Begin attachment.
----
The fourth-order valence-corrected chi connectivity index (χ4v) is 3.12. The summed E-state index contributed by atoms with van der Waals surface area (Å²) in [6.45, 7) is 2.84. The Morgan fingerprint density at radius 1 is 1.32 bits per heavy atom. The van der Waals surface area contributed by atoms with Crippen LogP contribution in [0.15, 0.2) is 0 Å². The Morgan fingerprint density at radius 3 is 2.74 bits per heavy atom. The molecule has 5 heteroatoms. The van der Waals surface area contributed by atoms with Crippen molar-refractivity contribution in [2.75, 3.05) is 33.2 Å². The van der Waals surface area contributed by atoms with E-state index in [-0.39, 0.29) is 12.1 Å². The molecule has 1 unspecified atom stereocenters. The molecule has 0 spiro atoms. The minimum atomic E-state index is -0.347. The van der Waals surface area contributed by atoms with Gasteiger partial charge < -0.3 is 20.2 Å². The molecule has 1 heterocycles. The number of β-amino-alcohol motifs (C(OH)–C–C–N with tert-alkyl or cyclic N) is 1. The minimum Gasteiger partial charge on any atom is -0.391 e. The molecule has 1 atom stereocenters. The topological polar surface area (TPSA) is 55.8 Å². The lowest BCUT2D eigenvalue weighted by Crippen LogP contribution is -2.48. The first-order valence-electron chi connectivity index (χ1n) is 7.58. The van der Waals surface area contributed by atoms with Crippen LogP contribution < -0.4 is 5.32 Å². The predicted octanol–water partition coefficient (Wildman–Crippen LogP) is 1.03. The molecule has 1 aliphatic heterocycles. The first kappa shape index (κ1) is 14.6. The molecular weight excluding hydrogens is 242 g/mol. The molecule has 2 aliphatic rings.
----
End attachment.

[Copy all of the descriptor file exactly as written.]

The fourth-order valence-corrected chi connectivity index (χ4v) is 3.12. The summed E-state index contributed by atoms with van der Waals surface area (Å²) in [6.45, 7) is 2.84. The Morgan fingerprint density at radius 1 is 1.32 bits per heavy atom. The van der Waals surface area contributed by atoms with Crippen LogP contribution in [0.15, 0.2) is 0 Å². The Morgan fingerprint density at radius 3 is 2.74 bits per heavy atom. The molecule has 5 heteroatoms. The van der Waals surface area contributed by atoms with Crippen molar-refractivity contribution in [2.75, 3.05) is 33.2 Å². The van der Waals surface area contributed by atoms with E-state index in [-0.39, 0.29) is 12.1 Å². The molecule has 1 unspecified atom stereocenters. The molecule has 0 spiro atoms. The minimum atomic E-state index is -0.347. The van der Waals surface area contributed by atoms with Gasteiger partial charge < -0.3 is 20.2 Å². The molecule has 1 heterocycles. The number of β-amino-alcohol motifs (C(OH)–C–C–N with tert-alkyl or cyclic N) is 1. The minimum Gasteiger partial charge on any atom is -0.391 e. The molecule has 1 atom stereocenters. The topological polar surface area (TPSA) is 55.8 Å². The lowest BCUT2D eigenvalue weighted by Crippen LogP contribution is -2.48. The first-order valence-electron chi connectivity index (χ1n) is 7.58. The van der Waals surface area contributed by atoms with Crippen LogP contribution < -0.4 is 5.32 Å². The predicted octanol–water partition coefficient (Wildman–Crippen LogP) is 1.03. The molecule has 1 aliphatic heterocycles. The first kappa shape index (κ1) is 14.6. The molecular weight excluding hydrogens is 242 g/mol. The molecule has 2 aliphatic rings.